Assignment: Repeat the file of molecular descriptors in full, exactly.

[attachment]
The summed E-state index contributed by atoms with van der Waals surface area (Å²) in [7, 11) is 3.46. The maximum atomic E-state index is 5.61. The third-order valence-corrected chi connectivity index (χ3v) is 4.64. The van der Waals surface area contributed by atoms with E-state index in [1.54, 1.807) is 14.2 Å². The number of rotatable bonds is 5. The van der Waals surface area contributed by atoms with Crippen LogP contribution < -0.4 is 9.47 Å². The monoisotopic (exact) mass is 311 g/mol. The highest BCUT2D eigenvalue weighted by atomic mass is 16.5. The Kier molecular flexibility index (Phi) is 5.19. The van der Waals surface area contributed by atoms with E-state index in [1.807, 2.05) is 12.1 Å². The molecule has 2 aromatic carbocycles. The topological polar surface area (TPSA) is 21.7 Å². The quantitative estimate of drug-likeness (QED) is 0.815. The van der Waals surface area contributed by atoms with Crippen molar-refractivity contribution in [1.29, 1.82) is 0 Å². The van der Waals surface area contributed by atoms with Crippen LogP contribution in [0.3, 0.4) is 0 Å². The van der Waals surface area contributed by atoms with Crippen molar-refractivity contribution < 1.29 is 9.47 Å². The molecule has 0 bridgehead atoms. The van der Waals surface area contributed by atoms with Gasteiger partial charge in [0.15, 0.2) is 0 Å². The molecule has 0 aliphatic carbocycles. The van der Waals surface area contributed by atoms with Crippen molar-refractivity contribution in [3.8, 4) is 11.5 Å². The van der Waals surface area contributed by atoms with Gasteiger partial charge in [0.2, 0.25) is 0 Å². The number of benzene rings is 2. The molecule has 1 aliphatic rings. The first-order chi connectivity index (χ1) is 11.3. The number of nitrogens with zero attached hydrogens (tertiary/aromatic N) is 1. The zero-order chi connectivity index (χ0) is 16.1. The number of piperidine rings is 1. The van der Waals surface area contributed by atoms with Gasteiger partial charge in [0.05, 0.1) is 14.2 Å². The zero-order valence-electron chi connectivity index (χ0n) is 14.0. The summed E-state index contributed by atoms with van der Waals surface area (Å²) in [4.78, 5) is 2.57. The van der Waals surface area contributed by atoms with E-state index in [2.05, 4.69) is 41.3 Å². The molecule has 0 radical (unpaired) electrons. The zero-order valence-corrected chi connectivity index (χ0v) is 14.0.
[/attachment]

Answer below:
The summed E-state index contributed by atoms with van der Waals surface area (Å²) in [7, 11) is 3.46. The maximum atomic E-state index is 5.61. The third-order valence-corrected chi connectivity index (χ3v) is 4.64. The van der Waals surface area contributed by atoms with E-state index in [1.54, 1.807) is 14.2 Å². The number of rotatable bonds is 5. The van der Waals surface area contributed by atoms with Crippen LogP contribution < -0.4 is 9.47 Å². The monoisotopic (exact) mass is 311 g/mol. The highest BCUT2D eigenvalue weighted by atomic mass is 16.5. The Kier molecular flexibility index (Phi) is 5.19. The van der Waals surface area contributed by atoms with E-state index in [1.807, 2.05) is 12.1 Å². The molecule has 2 aromatic carbocycles. The topological polar surface area (TPSA) is 21.7 Å². The quantitative estimate of drug-likeness (QED) is 0.815. The van der Waals surface area contributed by atoms with Crippen molar-refractivity contribution in [1.29, 1.82) is 0 Å². The van der Waals surface area contributed by atoms with Crippen LogP contribution in [0.3, 0.4) is 0 Å². The van der Waals surface area contributed by atoms with Crippen molar-refractivity contribution < 1.29 is 9.47 Å². The molecule has 0 bridgehead atoms. The van der Waals surface area contributed by atoms with Gasteiger partial charge in [0.15, 0.2) is 0 Å². The molecule has 0 aliphatic carbocycles. The van der Waals surface area contributed by atoms with Crippen molar-refractivity contribution in [3.8, 4) is 11.5 Å². The van der Waals surface area contributed by atoms with Gasteiger partial charge in [0.2, 0.25) is 0 Å². The number of benzene rings is 2. The molecule has 1 aliphatic rings. The first-order chi connectivity index (χ1) is 11.3. The number of nitrogens with zero attached hydrogens (tertiary/aromatic N) is 1. The zero-order chi connectivity index (χ0) is 16.1. The number of piperidine rings is 1. The van der Waals surface area contributed by atoms with Gasteiger partial charge in [0.05, 0.1) is 14.2 Å². The zero-order valence-electron chi connectivity index (χ0n) is 14.0. The summed E-state index contributed by atoms with van der Waals surface area (Å²) in [4.78, 5) is 2.57. The van der Waals surface area contributed by atoms with E-state index in [2.05, 4.69) is 41.3 Å². The molecule has 0 radical (unpaired) electrons. The zero-order valence-corrected chi connectivity index (χ0v) is 14.0.